- The Washington Times - Sunday, November 2, 2003

JOHANNESBURG — Zimbabwean opposition leader Morgan Tsvangirai said yesterday his party will “seek justice” when a long-awaited challenge to last year’s presidential election gets under way in his nation’s High Court today.

President Robert Mugabe, who has been in power since 1980, claimed victory in the election, but many countries, including the United States, have refused to recognize the result, citing fraud, vote-rigging and widespread intimidation.

The opposition Movement for Democratic Change, led by Mr. Tsvangirai, announced the court challenge as soon as the results were declared in April 2002 and has accused the government of delaying the case.

Mr. Tsvangirai said in a telephone interview yesterday that his party was determined to show the world that the election had been neither free nor fair.

“We are going to present the facts, and that’s all we really need to do,” he said. “Our objective is to seek justice for the people of Zimbabwe, and this is something we believe in.”

Opposition spokesman Paul Tenba Nyathi says his party has put together 167 pages of “devastating revelations of electoral misconduct.”

The Zimbabwean Constitution says only the parliament can establish rules for an election, but in the weeks before the vote, Mr. Mugabe used his sweeping presidential powers to decree changes to the electoral act that disenfranchised many of the 2 million Zimbabweans who live and work in South Africa, most of whom support the opposition MDC.

Mr. Nyathi said that if the opposition wins on this point alone, the entire election could be declared null and void.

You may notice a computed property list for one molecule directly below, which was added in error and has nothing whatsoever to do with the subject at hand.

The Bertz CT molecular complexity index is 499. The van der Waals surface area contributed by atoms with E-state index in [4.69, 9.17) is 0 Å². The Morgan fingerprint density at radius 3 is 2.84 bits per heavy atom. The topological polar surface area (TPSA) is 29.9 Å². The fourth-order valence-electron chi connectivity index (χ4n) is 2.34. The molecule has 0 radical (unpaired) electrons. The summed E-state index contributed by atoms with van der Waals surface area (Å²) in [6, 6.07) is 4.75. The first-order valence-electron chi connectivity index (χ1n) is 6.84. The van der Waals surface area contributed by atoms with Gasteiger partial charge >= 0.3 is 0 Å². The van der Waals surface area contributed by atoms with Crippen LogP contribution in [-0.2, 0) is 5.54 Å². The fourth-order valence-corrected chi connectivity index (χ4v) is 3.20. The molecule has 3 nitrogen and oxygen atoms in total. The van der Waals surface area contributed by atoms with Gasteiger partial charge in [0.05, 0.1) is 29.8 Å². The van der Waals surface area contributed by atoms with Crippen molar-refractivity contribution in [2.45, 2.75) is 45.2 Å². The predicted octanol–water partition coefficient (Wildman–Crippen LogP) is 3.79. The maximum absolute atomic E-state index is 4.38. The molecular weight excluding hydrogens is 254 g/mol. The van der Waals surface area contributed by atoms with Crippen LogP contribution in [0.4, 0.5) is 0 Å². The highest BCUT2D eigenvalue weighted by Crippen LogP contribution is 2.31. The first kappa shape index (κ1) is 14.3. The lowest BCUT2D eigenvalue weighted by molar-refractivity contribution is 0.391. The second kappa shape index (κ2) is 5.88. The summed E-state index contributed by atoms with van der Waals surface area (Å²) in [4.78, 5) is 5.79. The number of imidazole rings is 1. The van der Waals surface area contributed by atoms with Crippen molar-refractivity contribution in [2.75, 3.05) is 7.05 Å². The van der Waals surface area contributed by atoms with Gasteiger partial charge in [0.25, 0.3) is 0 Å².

The MDC also plans to present evidence that the police, army and the Central Intelligence Organization — a spy agency that operates from the president’s office — beat and tortured thousands of voters in the months leading up to the election.

Attorneys for Mr. Mugabe’s government said they were ready to oppose “each and every argument presented to the court” but declined to give details.

Foreign observers who covered the election said ballot boxes had been stuffed in transit from rural constituencies to urban counting centers. In one constituency, more than 42,000 votes were recorded, yet, according to the government’s own population census, the region had fewer than 20,000 people of voting age.

Under Mr. Mugabe’s economic policies, including a coercive land-redistribution program, the local currency unit has fallen from 58 to the U.S. dollar three years ago to a current rate of 6,000 to $1. The United Nations estimates that 70 percent of the country’s 12 million people live under conditions of famine.

Despite several South African initiatives to encourage Mr. Mugabe, 79, to either step down or enter negotiations with Mr. Tsvangirai, little progress has been made.

Observers in Harare, the Zimbabwean capital, see little chance that the High Court will side with the opposition, whatever the evidence. All the judges on the court have been appointed by Mr. Mugabe.

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